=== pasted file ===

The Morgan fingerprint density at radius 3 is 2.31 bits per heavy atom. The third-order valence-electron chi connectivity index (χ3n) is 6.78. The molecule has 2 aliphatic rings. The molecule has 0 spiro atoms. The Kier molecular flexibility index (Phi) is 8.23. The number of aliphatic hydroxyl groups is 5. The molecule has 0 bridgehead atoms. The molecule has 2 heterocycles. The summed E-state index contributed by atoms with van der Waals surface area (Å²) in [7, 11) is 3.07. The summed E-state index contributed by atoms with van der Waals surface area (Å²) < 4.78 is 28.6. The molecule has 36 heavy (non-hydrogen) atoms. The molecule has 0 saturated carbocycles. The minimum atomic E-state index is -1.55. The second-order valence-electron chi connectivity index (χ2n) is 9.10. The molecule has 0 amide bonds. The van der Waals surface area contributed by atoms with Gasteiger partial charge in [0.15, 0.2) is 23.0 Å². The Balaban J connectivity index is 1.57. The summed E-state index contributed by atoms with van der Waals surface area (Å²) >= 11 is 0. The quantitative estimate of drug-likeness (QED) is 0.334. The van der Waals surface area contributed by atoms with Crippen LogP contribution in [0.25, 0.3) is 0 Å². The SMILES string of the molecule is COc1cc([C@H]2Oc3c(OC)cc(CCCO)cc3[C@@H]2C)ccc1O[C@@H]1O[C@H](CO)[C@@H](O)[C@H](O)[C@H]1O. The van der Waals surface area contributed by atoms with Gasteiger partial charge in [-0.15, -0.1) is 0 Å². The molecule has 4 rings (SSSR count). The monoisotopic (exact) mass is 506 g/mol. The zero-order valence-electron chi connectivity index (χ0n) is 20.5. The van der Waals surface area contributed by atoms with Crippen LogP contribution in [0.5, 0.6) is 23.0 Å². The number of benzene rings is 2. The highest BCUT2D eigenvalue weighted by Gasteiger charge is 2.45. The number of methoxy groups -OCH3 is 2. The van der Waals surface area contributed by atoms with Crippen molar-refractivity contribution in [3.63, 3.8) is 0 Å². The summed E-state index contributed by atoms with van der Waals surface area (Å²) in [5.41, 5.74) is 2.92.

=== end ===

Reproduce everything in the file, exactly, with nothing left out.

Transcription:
The Morgan fingerprint density at radius 3 is 2.31 bits per heavy atom. The third-order valence-electron chi connectivity index (χ3n) is 6.78. The molecule has 2 aliphatic rings. The molecule has 0 spiro atoms. The Kier molecular flexibility index (Phi) is 8.23. The number of aliphatic hydroxyl groups is 5. The molecule has 0 bridgehead atoms. The molecule has 2 heterocycles. The summed E-state index contributed by atoms with van der Waals surface area (Å²) in [7, 11) is 3.07. The summed E-state index contributed by atoms with van der Waals surface area (Å²) < 4.78 is 28.6. The molecule has 36 heavy (non-hydrogen) atoms. The molecule has 0 saturated carbocycles. The minimum atomic E-state index is -1.55. The second-order valence-electron chi connectivity index (χ2n) is 9.10. The molecule has 0 amide bonds. The van der Waals surface area contributed by atoms with Gasteiger partial charge in [0.15, 0.2) is 23.0 Å². The Balaban J connectivity index is 1.57. The summed E-state index contributed by atoms with van der Waals surface area (Å²) >= 11 is 0. The quantitative estimate of drug-likeness (QED) is 0.334. The van der Waals surface area contributed by atoms with Crippen LogP contribution in [0.25, 0.3) is 0 Å². The SMILES string of the molecule is COc1cc([C@H]2Oc3c(OC)cc(CCCO)cc3[C@@H]2C)ccc1O[C@@H]1O[C@H](CO)[C@@H](O)[C@H](O)[C@H]1O. The van der Waals surface area contributed by atoms with Gasteiger partial charge in [-0.15, -0.1) is 0 Å². The molecule has 4 rings (SSSR count). The monoisotopic (exact) mass is 506 g/mol. The zero-order valence-electron chi connectivity index (χ0n) is 20.5. The van der Waals surface area contributed by atoms with Crippen LogP contribution in [0.5, 0.6) is 23.0 Å². The number of benzene rings is 2. The highest BCUT2D eigenvalue weighted by Gasteiger charge is 2.45. The number of methoxy groups -OCH3 is 2. The van der Waals surface area contributed by atoms with Crippen molar-refractivity contribution in [3.63, 3.8) is 0 Å². The summed E-state index contributed by atoms with van der Waals surface area (Å²) in [5.41, 5.74) is 2.92.